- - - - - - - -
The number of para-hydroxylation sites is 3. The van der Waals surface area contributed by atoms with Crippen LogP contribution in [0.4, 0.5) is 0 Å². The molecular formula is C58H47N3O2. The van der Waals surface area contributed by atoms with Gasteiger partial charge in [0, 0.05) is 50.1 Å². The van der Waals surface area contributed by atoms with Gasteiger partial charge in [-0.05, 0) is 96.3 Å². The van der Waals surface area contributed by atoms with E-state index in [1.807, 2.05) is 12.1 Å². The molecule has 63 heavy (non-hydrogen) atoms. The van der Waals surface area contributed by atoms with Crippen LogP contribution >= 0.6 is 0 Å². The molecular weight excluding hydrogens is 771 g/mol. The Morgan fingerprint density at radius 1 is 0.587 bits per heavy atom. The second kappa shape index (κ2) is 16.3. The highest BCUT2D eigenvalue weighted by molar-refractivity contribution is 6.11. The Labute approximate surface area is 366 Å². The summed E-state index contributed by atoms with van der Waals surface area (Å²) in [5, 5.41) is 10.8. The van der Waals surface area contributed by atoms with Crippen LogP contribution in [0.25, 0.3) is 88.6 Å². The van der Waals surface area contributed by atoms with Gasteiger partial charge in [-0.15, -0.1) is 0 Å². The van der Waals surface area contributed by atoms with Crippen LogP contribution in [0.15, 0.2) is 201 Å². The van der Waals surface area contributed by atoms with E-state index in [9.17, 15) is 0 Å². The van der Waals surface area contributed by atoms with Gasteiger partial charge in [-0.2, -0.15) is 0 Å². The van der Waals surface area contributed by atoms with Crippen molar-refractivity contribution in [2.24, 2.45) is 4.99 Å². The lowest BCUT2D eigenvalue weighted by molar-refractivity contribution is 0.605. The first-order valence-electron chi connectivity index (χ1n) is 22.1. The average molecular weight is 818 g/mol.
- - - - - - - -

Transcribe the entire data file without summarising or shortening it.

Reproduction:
The number of para-hydroxylation sites is 3. The van der Waals surface area contributed by atoms with Crippen LogP contribution in [0.4, 0.5) is 0 Å². The molecular formula is C58H47N3O2. The van der Waals surface area contributed by atoms with Gasteiger partial charge in [0, 0.05) is 50.1 Å². The van der Waals surface area contributed by atoms with Gasteiger partial charge in [-0.05, 0) is 96.3 Å². The van der Waals surface area contributed by atoms with E-state index in [1.807, 2.05) is 12.1 Å². The molecule has 63 heavy (non-hydrogen) atoms. The van der Waals surface area contributed by atoms with Crippen LogP contribution >= 0.6 is 0 Å². The molecular weight excluding hydrogens is 771 g/mol. The Morgan fingerprint density at radius 1 is 0.587 bits per heavy atom. The second kappa shape index (κ2) is 16.3. The highest BCUT2D eigenvalue weighted by molar-refractivity contribution is 6.11. The Labute approximate surface area is 366 Å². The summed E-state index contributed by atoms with van der Waals surface area (Å²) in [5, 5.41) is 10.8. The van der Waals surface area contributed by atoms with Crippen LogP contribution in [0.25, 0.3) is 88.6 Å². The van der Waals surface area contributed by atoms with Gasteiger partial charge in [-0.15, -0.1) is 0 Å². The van der Waals surface area contributed by atoms with Crippen LogP contribution in [0.15, 0.2) is 201 Å². The van der Waals surface area contributed by atoms with E-state index in [9.17, 15) is 0 Å². The van der Waals surface area contributed by atoms with Gasteiger partial charge in [-0.2, -0.15) is 0 Å². The van der Waals surface area contributed by atoms with Crippen molar-refractivity contribution in [2.24, 2.45) is 4.99 Å². The lowest BCUT2D eigenvalue weighted by molar-refractivity contribution is 0.605. The first-order valence-electron chi connectivity index (χ1n) is 22.1. The average molecular weight is 818 g/mol.